We reached out to a few of our newest church plants to learn how they are continuing to “gather”, build their teams, and disciple the people around them in the midst of the COVID-19 pandemic. We hope you find these ideas inspiring and encouraging and that you’ll join us in praying for these church planters and their churches!
What has worked best for us is using the group breakouts in online Zoom meetings. At the end of our gatherings, which are shorter than a normal in person gathering, we break into groups of 4-6 people that each have a group leader to facilitate. We talk through a couple discussion questions. Then each group leader ends their group time in prayer. We’ve found that about a third of our people stick around for the groups. We encourage those who are not sticking around to take the questions with them to use to reflect during the week.
Many people have reported back that through the group discussions, they've gotten to talk with and engage with more people in the church than they have in the past.
Facebook Live Q & A
Then we saw COVID-19 move its way into our state. Our government was one of the first to enact a stay-at-home order. We joined the hundreds of thousands of churches and went all digital. Though it was difficult, we were shocked to see how many people that don't attend our physical church began to attend online.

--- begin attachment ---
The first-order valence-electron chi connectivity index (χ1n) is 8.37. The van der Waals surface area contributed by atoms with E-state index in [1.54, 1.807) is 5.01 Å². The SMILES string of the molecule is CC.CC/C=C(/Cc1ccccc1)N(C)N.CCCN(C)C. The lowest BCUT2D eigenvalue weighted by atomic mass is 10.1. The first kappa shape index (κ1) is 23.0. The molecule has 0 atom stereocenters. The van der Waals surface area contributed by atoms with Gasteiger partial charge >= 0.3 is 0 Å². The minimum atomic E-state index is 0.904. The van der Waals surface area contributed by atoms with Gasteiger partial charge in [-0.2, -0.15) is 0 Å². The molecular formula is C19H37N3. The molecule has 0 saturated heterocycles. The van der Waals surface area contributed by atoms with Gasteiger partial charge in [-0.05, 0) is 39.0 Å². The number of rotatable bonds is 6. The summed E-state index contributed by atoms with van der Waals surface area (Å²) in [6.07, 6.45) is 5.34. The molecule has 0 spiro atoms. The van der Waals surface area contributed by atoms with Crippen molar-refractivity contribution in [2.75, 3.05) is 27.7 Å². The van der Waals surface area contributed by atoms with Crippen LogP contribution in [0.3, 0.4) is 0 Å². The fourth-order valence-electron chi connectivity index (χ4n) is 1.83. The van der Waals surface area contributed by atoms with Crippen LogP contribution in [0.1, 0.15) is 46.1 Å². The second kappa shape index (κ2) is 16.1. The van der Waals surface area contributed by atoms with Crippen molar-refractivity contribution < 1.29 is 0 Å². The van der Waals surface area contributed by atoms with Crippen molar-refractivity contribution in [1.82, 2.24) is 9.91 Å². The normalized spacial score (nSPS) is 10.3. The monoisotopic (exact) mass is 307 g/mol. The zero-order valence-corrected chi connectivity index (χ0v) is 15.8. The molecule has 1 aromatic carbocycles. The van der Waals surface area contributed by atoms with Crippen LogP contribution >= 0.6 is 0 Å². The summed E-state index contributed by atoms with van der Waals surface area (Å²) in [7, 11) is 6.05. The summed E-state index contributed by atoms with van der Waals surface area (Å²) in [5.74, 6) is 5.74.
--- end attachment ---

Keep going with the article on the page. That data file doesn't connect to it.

We've started doing a Monday night "Hanging with the Jacksons" Facebook Live every week. This conversation is a place for us to share more of the nuggets from our sermon prep that didn't make it in the 30-minute sermon for Sunday.
Then on Tuesdays, I often go live from my personal Facebook page and we talk about the virus. I have a medical day job, so I try to give practical advice. Some weeks we’ve experienced tons of engagement on these.
We also try to send a text or message to each family in our church community every week or two, sometimes simply to ask "How are you? or How is your family?" We have to increase the number of digital "touches" because, for now, the physical touch is gone.
Daily Devotional & Weekly Connect Calls
Then Wednesday evenings, in place of our usual weekly dinner party, we are meeting on Zoom to catch up and trade stories from isolation.
For our Sunday services, we moved to a produced Facebook Watch Party. We are recording using the best equipment we can afford: an iPhone 11s with external Shure mics, and editing with Final Cut Pro. We do:
- A 30-45 second welcome video from my wife and I, explaining what’s going to happen during our time together.
- One song, recorded by the worship leader and her husband
- A 10-15 minute talk with 1-3 questions interspersed within so that people can respond in the comments.
- Relevant quotes, scriptures, questions in the comments as the video goes live
- A Zoom call to follow, in which we connect and catch up as a group, as well as discuss the topic. We offer to provide the log in link to anyone who direct messages us.
Our reach has grown considerably, and engagement seems good. We’re always thinking in terms of next steps, so we’ve got an Alpha and a virtual open mic night planned.
Scripture Reading Plan & Prayer Guide